U.S. financials shock investors
The massive sell-off on Monday in North American stock markets that accompanied the filing for bankruptcy protection of American investment bank Lehman Bros. and the sale of Merrill Lynch — two of the largest and oldest financial firms on Wall Street — has left Canadian banks bruised but not beaten.
It also drew politicians on the campaign trail into the debate, with Prime Minister Stephen Harper maintaining “the Canadian economy’s fundamentals are solid,” while Liberal Leader Stephane Dion cautioned the “difficulties in the United States are something we worry about.”
That followed a rare move by the Bank of Canada in issuing a public reassurance that it is “closely monitoring global market developments,” which in turn prompted speculation the central bank may cut interest rates next month.
“I think you have to concede that there is a tangential impact on the Bank of Canada from these developments over the weekend,” said Eric Lascelles, chief economics strategist at TD Securities in Toronto. “The markets definitely believe so. They are convinced.”
The Toronto Stock Exchange’s benchmark index on Monday plunged 515 points, or four per cent, the biggest one-day drop in nearly eight months. South of the border, the Dow Jones indus- trial average fell 504.48 points, or 4.42 per cent. The Nasdaq shed 81.36 points, or 3.6 per cent. Markets around the world tumbled.
Robert Kavcic, an economic analyst for BMO Capital Markets in Toronto, said most investors realize Canadian banks are not at risk of suffering similar fates as seen in the U.S. because they have mostly not left themselves exposed to risky as- set-backed securities — such as U.S. subprime mortgages — as much as American institutions.
He added that Canadian banks tend to be more diversified across investment, mortgage and general retail operations, not concentrating on one particular area as U.S. banks tend to do.
He added that the retail-banking climate in Canada remains healthy.
The news of Lehman Bros. and Merrill Lynch, taken over by Bank of America for US$50 billion, follows developments about a week earlier that saw the U.S. federal government take over mortgage giants Freddie Mac and Fannie Mae. And in March, another large U.S investment bank, Bear Stearns, was bought out by JPMorgan Chase in a deal partly facilitated by the Federal Reserve.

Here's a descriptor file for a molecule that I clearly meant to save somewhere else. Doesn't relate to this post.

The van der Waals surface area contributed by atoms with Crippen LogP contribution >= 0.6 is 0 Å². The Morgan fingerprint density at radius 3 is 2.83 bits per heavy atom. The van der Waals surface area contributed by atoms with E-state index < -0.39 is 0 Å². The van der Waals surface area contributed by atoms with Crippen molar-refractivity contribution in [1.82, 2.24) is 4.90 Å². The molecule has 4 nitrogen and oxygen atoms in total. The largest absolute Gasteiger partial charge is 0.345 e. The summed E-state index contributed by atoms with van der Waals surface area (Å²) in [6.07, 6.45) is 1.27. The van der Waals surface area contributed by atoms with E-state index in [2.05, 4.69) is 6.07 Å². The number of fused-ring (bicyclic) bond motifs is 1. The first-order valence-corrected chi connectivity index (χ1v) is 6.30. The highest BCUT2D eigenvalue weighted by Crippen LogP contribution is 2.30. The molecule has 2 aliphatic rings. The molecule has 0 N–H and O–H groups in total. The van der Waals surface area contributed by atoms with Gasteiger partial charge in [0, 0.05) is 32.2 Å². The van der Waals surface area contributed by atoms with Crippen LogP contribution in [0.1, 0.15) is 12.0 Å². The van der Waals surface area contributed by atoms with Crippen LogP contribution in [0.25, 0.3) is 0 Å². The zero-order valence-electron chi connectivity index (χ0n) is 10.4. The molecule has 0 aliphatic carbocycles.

Fred Ketchen, director of equity trading with ScotiaMcLeod in Toronto, said there is a bright side to what is happening, despite the pain investors were likely to feel and possibly for the short term.
“This is not, as far as I’m concerned, a disaster for (Canada),” he said.
Ketchen echoed the sentiment that Canadian banks are in much better shape than American ones. Also, he said the U.S. financial industry could be on stronger ground after recent developments, since the “weaker links” are being taken out of the field.
Harper told reporters in a campaign stop in Ottawa that Canada’s economic fundamentals, especially those in the financial system, remain solid.
“There are and will be difficulties in the world economy,” he said. “At the same time, Canada is not in the same situation as the United States. Our household sector, our government sector, and our financial institutions have solid economic fundamentals. The Canadian economy’s fundamentals are solid.”
Dion, for his part, said the “difficulties in the United States are something we worry about.”
He told reporters in St. John’s, N.L., that high-spending policies and “bad choices” of the Harper government have hurt the country, and resulted in slower economic growth in the last six months in Canada than in the United States.
Sherry Cooper, chief economist at BMO Capital Markets, said Harper has little choice but to highlight the country’s underlying economic strength. “If he were to do something, it would be interpreted as, ‘Geez, the economy must be worse than what he says.’ And secondly, what he is saying is correct.”
Meanwhile, Cooper said Tuesday’s rate decision by the U.S. Federal Reserve will determine what the Bank of Canada does next.
If the Fed moves to cut its benchmark rate, “it raises the likelihood of the Bank of Canada cutting rates. But it doesn’t necessarily mean it will do so,” she said. “Our economy is nowhere near as weak as the U.S.”